trying to make my research look good

Alright, I’m on the home stretch.

Just one more day of work till I give my research powerpoint presentation…and then I’m free!

Ah, but what a long day it’s going to be.

Basically, I’m going to spend all of tomorrow putting together my presentation and trying to make my research sound impressive (which is a lot harder than it sounds).

I spent most of today with some of the staff trying to set up an overnight experiment on the confocal microscope-incubator. We finally got it working, but it wasn’t exactly under the optimal conditions I would have liked.

Hopefully though, everything will go fine and I’ll have some interesting/cool images tomorrow morning.

Lord knows my presentation could use a few of those. XD

Magnets Mean Your New Refrigerator Will Make History

by Michael Keller

Coming soon to a kitchen near you—magnets in your refrigerator. And we’re not talking about slapping your kid’s artwork inside the fridge next to the milk and butter.

It’s the next generation of residential food and drink cooling, and it’s powered by magnets. Gone will be the almost century-old unit in your kitchen that uses a heat-transfer process based on liquid refrigerants called vapor compression refrigeration. Condensers and refrigerants will be replaced with magnets and special alloys that get hot and cold based on their proximity to magnetic fields. The technology could also be used for air-conditioning.

Magnetic refrigeration, proponents say, is a rapidly approaching technology that will amount to a revolution in domestic energy use.

“It’s the equivalent to a gas-powered car moving to electric—that’s the kind of leap we’re making in refrigeration,” said Ed Vineyard, a senior researcher at the U.S. Department of Energy’s Oak Ridge National Laboratory. Vineyard’s Building Technologies Program has teamed up with GE to bring magnetic refrigeration to the public in around five years.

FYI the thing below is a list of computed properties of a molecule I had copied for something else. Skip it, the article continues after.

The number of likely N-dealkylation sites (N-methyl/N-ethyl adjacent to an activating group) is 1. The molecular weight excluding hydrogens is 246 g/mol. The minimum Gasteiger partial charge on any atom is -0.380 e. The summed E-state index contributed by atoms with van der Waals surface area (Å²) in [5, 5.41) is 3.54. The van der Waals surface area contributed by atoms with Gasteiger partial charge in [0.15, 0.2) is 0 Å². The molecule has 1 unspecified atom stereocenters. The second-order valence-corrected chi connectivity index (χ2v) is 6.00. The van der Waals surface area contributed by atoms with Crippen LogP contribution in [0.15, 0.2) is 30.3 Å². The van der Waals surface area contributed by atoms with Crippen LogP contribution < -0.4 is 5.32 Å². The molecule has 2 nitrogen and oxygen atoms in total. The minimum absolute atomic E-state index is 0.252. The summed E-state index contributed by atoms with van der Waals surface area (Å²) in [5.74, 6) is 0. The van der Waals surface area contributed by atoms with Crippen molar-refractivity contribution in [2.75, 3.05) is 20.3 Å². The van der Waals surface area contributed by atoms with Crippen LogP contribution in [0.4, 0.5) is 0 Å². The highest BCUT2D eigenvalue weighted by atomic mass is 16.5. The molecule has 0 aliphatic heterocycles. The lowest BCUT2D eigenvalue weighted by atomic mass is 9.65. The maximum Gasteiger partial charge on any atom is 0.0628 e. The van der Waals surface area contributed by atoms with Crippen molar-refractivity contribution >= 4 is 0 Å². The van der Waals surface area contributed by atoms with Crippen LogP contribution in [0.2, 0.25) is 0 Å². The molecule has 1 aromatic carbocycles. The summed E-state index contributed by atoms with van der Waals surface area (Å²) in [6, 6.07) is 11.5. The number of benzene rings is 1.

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Growing Structures Like Sea Sponges Do Could Make NextGen Coatings

Chemists and nanotechnologists have figured out how to grow complex microscopic shapes that could make the next generation of coatings and improve industrial 3-D printing. 

A group at the Department of Energy’s Oak Ridge National Lab produced spheres that grew long segmented spikes after being inspired by marine sponges. The sea creatures grow amazingly complex shapes out of silica at ambient temperatures and without the use of powerful chemicals.

Jaswinder Sharma and his colleagues made the structures, which can measure less than a micron across, by placing an emulsion droplet on the surface of silica particle seeds. When another chemical was added, different numbers of spikes grew on the seeds depending on the volume of solution added. Controlling the temperature allowed the researchers to create screw-like characteristics on the growing spikes.

They say that these complex shapes could make bonding layers for coatings that last longer than what is currently available. Applications could include coatings for eyeglasses, displays, transportation and self-cleaning windows and roofs. See a photo of the growing oxide microstructures below.